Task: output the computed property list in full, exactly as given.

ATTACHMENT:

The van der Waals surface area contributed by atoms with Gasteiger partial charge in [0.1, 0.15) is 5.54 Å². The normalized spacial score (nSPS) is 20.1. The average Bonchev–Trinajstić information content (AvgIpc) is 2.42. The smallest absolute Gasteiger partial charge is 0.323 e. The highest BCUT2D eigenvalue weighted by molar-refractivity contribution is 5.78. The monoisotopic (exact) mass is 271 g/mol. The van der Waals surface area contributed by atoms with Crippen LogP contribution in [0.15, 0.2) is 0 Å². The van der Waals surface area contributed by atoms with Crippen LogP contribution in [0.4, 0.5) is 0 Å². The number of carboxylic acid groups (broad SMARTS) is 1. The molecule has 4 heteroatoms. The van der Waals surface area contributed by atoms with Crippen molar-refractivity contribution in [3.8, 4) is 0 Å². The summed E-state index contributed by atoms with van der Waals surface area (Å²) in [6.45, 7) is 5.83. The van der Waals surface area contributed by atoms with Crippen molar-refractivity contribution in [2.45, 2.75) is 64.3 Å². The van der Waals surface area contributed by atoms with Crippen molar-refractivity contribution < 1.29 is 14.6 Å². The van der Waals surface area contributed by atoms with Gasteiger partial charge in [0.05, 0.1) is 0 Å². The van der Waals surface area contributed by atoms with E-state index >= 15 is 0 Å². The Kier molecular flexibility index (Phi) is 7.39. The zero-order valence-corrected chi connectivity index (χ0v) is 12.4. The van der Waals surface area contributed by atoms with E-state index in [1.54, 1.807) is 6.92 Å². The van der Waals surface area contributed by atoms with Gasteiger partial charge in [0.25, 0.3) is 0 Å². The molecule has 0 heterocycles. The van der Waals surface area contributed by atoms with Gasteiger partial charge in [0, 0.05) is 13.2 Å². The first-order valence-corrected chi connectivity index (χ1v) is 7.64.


The van der Waals surface area contributed by atoms with Gasteiger partial charge in [0.1, 0.15) is 5.54 Å². The normalized spacial score (nSPS) is 20.1. The average Bonchev–Trinajstić information content (AvgIpc) is 2.42. The smallest absolute Gasteiger partial charge is 0.323 e. The highest BCUT2D eigenvalue weighted by molar-refractivity contribution is 5.78. The monoisotopic (exact) mass is 271 g/mol. The van der Waals surface area contributed by atoms with Crippen LogP contribution in [0.15, 0.2) is 0 Å². The van der Waals surface area contributed by atoms with Crippen LogP contribution in [0.4, 0.5) is 0 Å². The number of carboxylic acid groups (broad SMARTS) is 1. The molecule has 4 heteroatoms. The van der Waals surface area contributed by atoms with Crippen molar-refractivity contribution in [3.8, 4) is 0 Å². The summed E-state index contributed by atoms with van der Waals surface area (Å²) in [6.45, 7) is 5.83. The van der Waals surface area contributed by atoms with Crippen molar-refractivity contribution in [2.45, 2.75) is 64.3 Å². The van der Waals surface area contributed by atoms with Crippen molar-refractivity contribution < 1.29 is 14.6 Å². The van der Waals surface area contributed by atoms with Gasteiger partial charge in [0.05, 0.1) is 0 Å². The van der Waals surface area contributed by atoms with E-state index >= 15 is 0 Å². The Kier molecular flexibility index (Phi) is 7.39. The zero-order valence-corrected chi connectivity index (χ0v) is 12.4. The van der Waals surface area contributed by atoms with E-state index in [1.54, 1.807) is 6.92 Å². The van der Waals surface area contributed by atoms with Gasteiger partial charge in [0.25, 0.3) is 0 Å². The molecule has 0 heterocycles. The van der Waals surface area contributed by atoms with Gasteiger partial charge in [0, 0.05) is 13.2 Å². The first-order valence-corrected chi connectivity index (χ1v) is 7.64.